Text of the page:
Viewpoint

The Superfluous Trial of El-Zakzaky

The federal government and the Kaduna State Government are clearly not being advised appropriately on the Sheikh Ibrahim El-Zakzaky case. I am still struggling to recover from the shock of the decision to drag the Shitte cleric/leader of the Islamic Movement of Nigeria, and his wife to a court in Kaduna this week on charges bordering on culpable homicide and unlawful assembly. Of course, the federal government is a party to this dangerous game. El-Zakzaky was to be formally charged on Tuesday but because other defendants were not present, the case was adjourned to June 21. The pro-Iranian cleric has been in the custody of the DSS since 2015 after clashes between soldiers and his followers, left 347 of his followers dead.

The court appearance on Tuesday was El-Zakzaky’s second public appearance since he was taken into custody despite multiple court rulings approving his freedom. On December 6, 2016, a Federal High Court presided over by Justice G. O. Kolawole ordered the release of El-zakzaky and his wife and awarded them N50 million damages. The Nigerian Army and the Kaduna State Government had demolished and set their residence on fire on 15 December 2015. As a result, the Federal High Court also ordered the federal government to provide them with a suitable accommodation. These orders have been ignored by the Buhari administration.

For me, this government should be thinking more about a political solution to this El-Zakzaky quagmire instead of charging him to court. His supporters have been causing chaos on the streets of Abuja in the last six months. It could explode into something more dangerous if El-Zakzaky is convicted. This is because he could face the death penalty. I share the sentiments of the former Ambassador of the United States of America to Nigeria, John Campbell, who few weeks back cautioned the federal government to thread carefully in the way it was handling the case of El-Zakzaky, warning that his ongoing trial could worsen the nation’s security.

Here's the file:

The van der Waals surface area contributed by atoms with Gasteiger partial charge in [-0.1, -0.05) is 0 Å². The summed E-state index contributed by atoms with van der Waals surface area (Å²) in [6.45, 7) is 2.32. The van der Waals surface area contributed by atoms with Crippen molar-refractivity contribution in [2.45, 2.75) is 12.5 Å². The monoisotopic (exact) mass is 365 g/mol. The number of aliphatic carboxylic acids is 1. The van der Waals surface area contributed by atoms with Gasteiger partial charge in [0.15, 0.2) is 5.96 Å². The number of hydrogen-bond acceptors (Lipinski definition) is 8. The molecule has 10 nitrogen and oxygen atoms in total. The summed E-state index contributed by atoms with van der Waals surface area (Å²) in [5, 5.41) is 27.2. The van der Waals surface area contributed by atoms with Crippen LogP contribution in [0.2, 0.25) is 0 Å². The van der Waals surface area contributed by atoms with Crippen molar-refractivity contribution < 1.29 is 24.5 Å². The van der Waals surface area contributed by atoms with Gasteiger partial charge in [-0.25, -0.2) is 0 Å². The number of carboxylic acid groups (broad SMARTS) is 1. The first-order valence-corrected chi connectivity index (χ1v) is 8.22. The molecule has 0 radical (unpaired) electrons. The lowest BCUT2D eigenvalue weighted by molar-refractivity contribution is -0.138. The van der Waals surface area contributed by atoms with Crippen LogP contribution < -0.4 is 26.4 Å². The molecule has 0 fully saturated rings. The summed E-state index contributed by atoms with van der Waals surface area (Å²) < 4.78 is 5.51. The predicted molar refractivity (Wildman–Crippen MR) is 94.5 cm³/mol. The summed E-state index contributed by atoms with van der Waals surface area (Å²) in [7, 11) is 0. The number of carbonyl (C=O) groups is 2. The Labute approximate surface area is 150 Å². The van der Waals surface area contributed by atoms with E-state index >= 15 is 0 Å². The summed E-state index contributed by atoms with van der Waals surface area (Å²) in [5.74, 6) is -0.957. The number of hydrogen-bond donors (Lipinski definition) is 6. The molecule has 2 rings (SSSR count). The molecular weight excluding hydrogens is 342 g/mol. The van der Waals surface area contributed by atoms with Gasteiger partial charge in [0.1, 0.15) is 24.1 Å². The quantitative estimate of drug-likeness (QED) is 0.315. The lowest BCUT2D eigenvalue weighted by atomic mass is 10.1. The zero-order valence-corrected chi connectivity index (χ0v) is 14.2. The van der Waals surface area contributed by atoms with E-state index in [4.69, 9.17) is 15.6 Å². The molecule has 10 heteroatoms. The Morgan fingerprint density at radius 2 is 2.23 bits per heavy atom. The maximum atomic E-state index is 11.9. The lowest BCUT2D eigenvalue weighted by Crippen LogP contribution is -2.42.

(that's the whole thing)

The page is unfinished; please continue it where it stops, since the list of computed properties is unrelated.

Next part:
In his piece posted on the website of the American think-tank, the Council on Foreign Relations, Campbell said: “El-Zakzaky has claimed to have followers ranging from a few hundred thousand to three million. Whatever IMN’s numbers, it has demonstrated the ability to shut down Abuja, if only for a few days at a time. Were El-Zakzaky to be tried, convicted, and executed-the worst-case scenario – Abuja could very well face the ‘black swan’ of an insurrection.” The former envoy also pointed out alleged similarities between the way the founder of Boko Haram, Mohammed Yusuf, was treated and the manner el-Zakzaky’s case was being handled, cautioning that Nigeria could have something similar to Boko Haram insurrection.

El-Zakzaky’s health should be of concern to genuine patriots. He is in his mid-sixties and has lost one eye, following the 2015 clash. If he dies in detention, the consequences will be horrendous for this country. “His health has been fading and if you had an opportunity to see him today, it is obvious and clear. He needed a stick to get around. El-Zakzaky’s eyesight is poor. His wife walks with a stick; she was shot severely on her leg,” his lawyer, Maxwell Kyon, remarked on Tuesday after his appearance in court.
Kyon said that this was the first time he had been able to talk to El-Zakzaky after the court ordered that the cleric should have access to his legal team: “We were only able to speak with him and his wife for a period of five to ten minutes.”

Clearly, President Muhammadu Buhari and Governor Nasir el-Rufai must have been listening to the counsel of the forces of darkness on this El-Zakzaki case. These evil forces care less if the country is plunged into another insurgency. This country can’t afford another insurrection. It is not too late for Buhari and el-rufai to retrace their steps and embrace a political solution to this issue.

Shiekh Ibrahim El-Zakzaky

Published by online Editor Yemi Adebowale; ThisDay Newspaper. yemi.adebowale@thisdaylive.com; 07013940521 (text only)

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